By Jeff Sherman Staff Writer Published Dec 19, 2007 at 5:17 AM Photography: Jeff Sherman

Sync, Ford's new joint venue with Microsoft, should be standard and possibly mandatory on all new vehicles. Come to think of it, it should be immediately installed on all automobiles. But, for now it's available on only 12 Ford, Lincoln and Mercury models, including the new Ford Edge.

More than 30 automotive brands worldwide offer optional or standard Bluetooth-enabled communications systems in their new models. The popular Acura TL offers Bluetooth wireless technology as part of its standard HandsFreeLink and many other systems are available, too. But, Sync is a bit different. There are no devices that need to plug into a cigarette lighter jack. No speakers to install, and little to no hassle.

So, what is Sync? It's an easy way to, you guessed it, synchronize your devices for remote and hands free access while driving (or just sitting in your car). Plus, it's a voice-activated mobile phone and digital music system in a Ford, Lincoln or Mercury.

"Sync is a fully integrated, voice activated car communications system. It links both (cell) phone and digital music players. The focus is to keep your hands on the wheel and your eyes on the road," said Amy Lunde, who helped demonstrate the system.

With states and cities banning mobile phone use in cars and mandating the use of headsets or other hands free devices, Sync is a safety feature that makes it easy to hook up your phone whether it's a Razr, iphone, Blackberry or whatever. You just need a Bluetooth-enabled device.

Sync is easy to use, and thanks to Soerens Ford I sampled it recently. I just turned on my Blackberry's Bluetooth, let it find the system and boom I was good go. I said, "phone" and from my address book (that Sync automatically downloaded) I was chatting hands-free in moments. I tried, "mom's cell" and it connected instantly. It was easy to dial friends and colleagues by issuing voice commands like "dial"

If your Bluetooth phone is also a music player, you can ask Sync for a favorite song by name. An iPod also works well with Sync. Its voice commands function interacts with your iPod or other devices when plugged into the car's USB jack. Even if you don't have a mp3 player, you can load your mp3s onto a flash drive and play the tunes that way.

What else can Sync do? GPS, of course, so there's full mapping. And even though the reading of text messages is cool (yes, it reads text messages on most phones) it isn't as widely supported as it could be (it didn't work with my Blackberry). But, this feature is unique, useful and safe since it offers several standard responses that are activated with the touch of the screen. Thus, you won't be tempted to text and drive.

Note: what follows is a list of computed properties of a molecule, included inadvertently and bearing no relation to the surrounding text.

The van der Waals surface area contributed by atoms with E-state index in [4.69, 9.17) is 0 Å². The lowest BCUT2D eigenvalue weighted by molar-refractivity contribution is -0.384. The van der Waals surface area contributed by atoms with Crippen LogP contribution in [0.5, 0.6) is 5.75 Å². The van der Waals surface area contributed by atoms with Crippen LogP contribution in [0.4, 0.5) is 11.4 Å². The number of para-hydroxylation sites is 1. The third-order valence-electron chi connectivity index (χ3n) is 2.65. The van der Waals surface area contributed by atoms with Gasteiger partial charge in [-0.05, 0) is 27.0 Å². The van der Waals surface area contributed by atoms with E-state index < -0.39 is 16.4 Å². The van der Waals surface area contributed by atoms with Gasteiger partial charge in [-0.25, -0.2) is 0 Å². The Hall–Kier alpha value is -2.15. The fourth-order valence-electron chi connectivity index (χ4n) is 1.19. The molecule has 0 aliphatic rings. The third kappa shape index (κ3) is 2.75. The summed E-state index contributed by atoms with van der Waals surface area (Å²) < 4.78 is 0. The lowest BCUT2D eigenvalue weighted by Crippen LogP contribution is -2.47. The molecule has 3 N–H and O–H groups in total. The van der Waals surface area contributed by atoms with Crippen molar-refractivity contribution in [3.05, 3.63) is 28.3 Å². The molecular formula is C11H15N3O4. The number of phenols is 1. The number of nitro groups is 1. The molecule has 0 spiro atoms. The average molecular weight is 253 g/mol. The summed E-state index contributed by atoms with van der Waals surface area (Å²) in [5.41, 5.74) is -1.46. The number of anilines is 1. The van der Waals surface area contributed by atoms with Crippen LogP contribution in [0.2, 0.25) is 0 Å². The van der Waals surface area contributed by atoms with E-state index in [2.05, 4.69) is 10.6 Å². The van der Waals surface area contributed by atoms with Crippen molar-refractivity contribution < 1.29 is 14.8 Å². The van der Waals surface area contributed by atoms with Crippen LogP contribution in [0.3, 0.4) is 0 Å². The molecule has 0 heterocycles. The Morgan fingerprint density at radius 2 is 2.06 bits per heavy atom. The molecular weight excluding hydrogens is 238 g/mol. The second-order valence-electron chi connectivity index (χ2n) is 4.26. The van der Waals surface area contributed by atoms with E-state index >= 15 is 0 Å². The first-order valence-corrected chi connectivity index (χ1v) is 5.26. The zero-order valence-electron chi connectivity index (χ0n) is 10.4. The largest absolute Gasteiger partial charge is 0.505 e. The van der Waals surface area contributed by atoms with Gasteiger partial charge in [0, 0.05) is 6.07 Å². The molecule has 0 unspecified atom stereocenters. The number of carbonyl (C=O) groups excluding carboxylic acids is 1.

I'd like to see rearview mirror displays with caller ID information and, wow, I'd love to ultimately be able to load video for back seat drivers and even remotely tap into things like TIVO. Microsoft and Ford assure that the system will continue to evolve and innovate to meet these and other demands. So, yes, the software is scalable and new versions will be rolled out.

It's somewhat sad that it doesn't read e-mail. But, for now Sync is pretty darn cool and easy enough for even my dad to use. Not sure, though, if it's cool enough for me to buy a Ford but maybe "the nice guys" at Soerens Ford can work me over.

Hopefully, the marketplace won't confuse Sync with safety systems like OnStar and I don't want to see Ford position this as an option only for young drivers. This is basic stuff that truly all cars should have if we are going to make dialing and driving somewhat "safe."

Already, the editors of Popular Science magazine have named it as one of the best new technologies of the year and it received a 2007 "Best of What's New" award in the automotive category.

Finally, I bet you are wondering about the cost. On models where Sync is optional, it's priced at only $395. Much less than what I and others in the office expected. In fact, when asked to guess the price of this system, two office mates guessed $1,000 and $2,000. So, for $395, if you have a new Ford, Sync is an absolute no-brainer.

Jeff Sherman Staff Writer

A life-long and passionate community leader and Milwaukeean, Jeff Sherman is a co-founder of OnMilwaukee.

He grew up in Wauwatosa and graduated from Marquette University, as a Warrior. He holds an MBA from Cardinal Stritch University, and is the founding president of Young Professionals of Milwaukee (YPM)/Fuel Milwaukee.

Early in his career, Sherman was one of youngest members of the Greater Milwaukee Committee, and currently is involved in numerous civic and community groups - including board positions at The Wisconsin Center District, Wisconsin Club and Marcus Center for the Performing Arts.  He's honored to have been named to The Business Journal's "30 under 30" and Milwaukee Magazine's "35 under 35" lists.  

He owns a condo in Downtown and lives in greater Milwaukee with his wife Stephanie, his son, Jake, and daughter Pierce. He's a political, music, sports and news junkie and thinks, for what it's worth, that all new movies should be released in theaters, on demand, online and on DVD simultaneously.

He also thinks you should read OnMilwaukee each and every day.